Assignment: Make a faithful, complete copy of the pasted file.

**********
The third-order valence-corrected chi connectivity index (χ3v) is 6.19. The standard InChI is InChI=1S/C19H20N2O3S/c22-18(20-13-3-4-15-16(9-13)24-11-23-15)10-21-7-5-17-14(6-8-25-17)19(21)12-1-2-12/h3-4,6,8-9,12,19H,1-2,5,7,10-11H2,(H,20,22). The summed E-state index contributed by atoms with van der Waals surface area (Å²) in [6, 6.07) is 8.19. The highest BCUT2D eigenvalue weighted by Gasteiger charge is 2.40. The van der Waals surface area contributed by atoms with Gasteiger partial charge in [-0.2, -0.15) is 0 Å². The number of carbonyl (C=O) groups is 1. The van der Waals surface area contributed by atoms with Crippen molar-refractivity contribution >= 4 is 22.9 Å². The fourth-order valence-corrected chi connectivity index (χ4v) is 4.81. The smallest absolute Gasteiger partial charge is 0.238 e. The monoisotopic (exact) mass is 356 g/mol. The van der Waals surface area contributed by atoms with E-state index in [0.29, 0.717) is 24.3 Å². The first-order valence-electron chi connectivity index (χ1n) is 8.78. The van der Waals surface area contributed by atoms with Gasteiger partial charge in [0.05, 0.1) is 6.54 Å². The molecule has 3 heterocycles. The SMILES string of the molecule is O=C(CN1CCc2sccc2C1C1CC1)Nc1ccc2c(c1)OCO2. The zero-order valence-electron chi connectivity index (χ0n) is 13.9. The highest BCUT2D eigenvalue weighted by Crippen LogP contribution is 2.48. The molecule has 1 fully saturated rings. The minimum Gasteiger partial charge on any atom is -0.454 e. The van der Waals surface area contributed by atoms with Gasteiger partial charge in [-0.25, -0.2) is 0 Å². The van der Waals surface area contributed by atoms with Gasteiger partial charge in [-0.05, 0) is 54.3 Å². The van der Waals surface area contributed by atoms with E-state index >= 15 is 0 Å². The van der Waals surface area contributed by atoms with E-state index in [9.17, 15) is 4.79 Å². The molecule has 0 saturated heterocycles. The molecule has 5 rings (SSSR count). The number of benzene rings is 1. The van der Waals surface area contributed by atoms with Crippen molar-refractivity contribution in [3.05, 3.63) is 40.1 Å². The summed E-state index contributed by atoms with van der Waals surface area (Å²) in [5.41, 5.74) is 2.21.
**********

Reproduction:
The third-order valence-corrected chi connectivity index (χ3v) is 6.19. The standard InChI is InChI=1S/C19H20N2O3S/c22-18(20-13-3-4-15-16(9-13)24-11-23-15)10-21-7-5-17-14(6-8-25-17)19(21)12-1-2-12/h3-4,6,8-9,12,19H,1-2,5,7,10-11H2,(H,20,22). The summed E-state index contributed by atoms with van der Waals surface area (Å²) in [6, 6.07) is 8.19. The highest BCUT2D eigenvalue weighted by Gasteiger charge is 2.40. The van der Waals surface area contributed by atoms with Gasteiger partial charge in [-0.2, -0.15) is 0 Å². The number of carbonyl (C=O) groups is 1. The van der Waals surface area contributed by atoms with Crippen molar-refractivity contribution >= 4 is 22.9 Å². The fourth-order valence-corrected chi connectivity index (χ4v) is 4.81. The smallest absolute Gasteiger partial charge is 0.238 e. The monoisotopic (exact) mass is 356 g/mol. The van der Waals surface area contributed by atoms with E-state index in [0.29, 0.717) is 24.3 Å². The first-order valence-electron chi connectivity index (χ1n) is 8.78. The van der Waals surface area contributed by atoms with Gasteiger partial charge in [0.05, 0.1) is 6.54 Å². The molecule has 3 heterocycles. The SMILES string of the molecule is O=C(CN1CCc2sccc2C1C1CC1)Nc1ccc2c(c1)OCO2. The zero-order valence-electron chi connectivity index (χ0n) is 13.9. The highest BCUT2D eigenvalue weighted by Crippen LogP contribution is 2.48. The molecule has 1 fully saturated rings. The minimum Gasteiger partial charge on any atom is -0.454 e. The van der Waals surface area contributed by atoms with Gasteiger partial charge in [-0.25, -0.2) is 0 Å². The van der Waals surface area contributed by atoms with Gasteiger partial charge in [-0.05, 0) is 54.3 Å². The van der Waals surface area contributed by atoms with E-state index >= 15 is 0 Å². The van der Waals surface area contributed by atoms with E-state index in [9.17, 15) is 4.79 Å². The molecule has 0 saturated heterocycles. The molecule has 5 rings (SSSR count). The number of benzene rings is 1. The van der Waals surface area contributed by atoms with Crippen molar-refractivity contribution in [3.05, 3.63) is 40.1 Å². The summed E-state index contributed by atoms with van der Waals surface area (Å²) in [5.41, 5.74) is 2.21.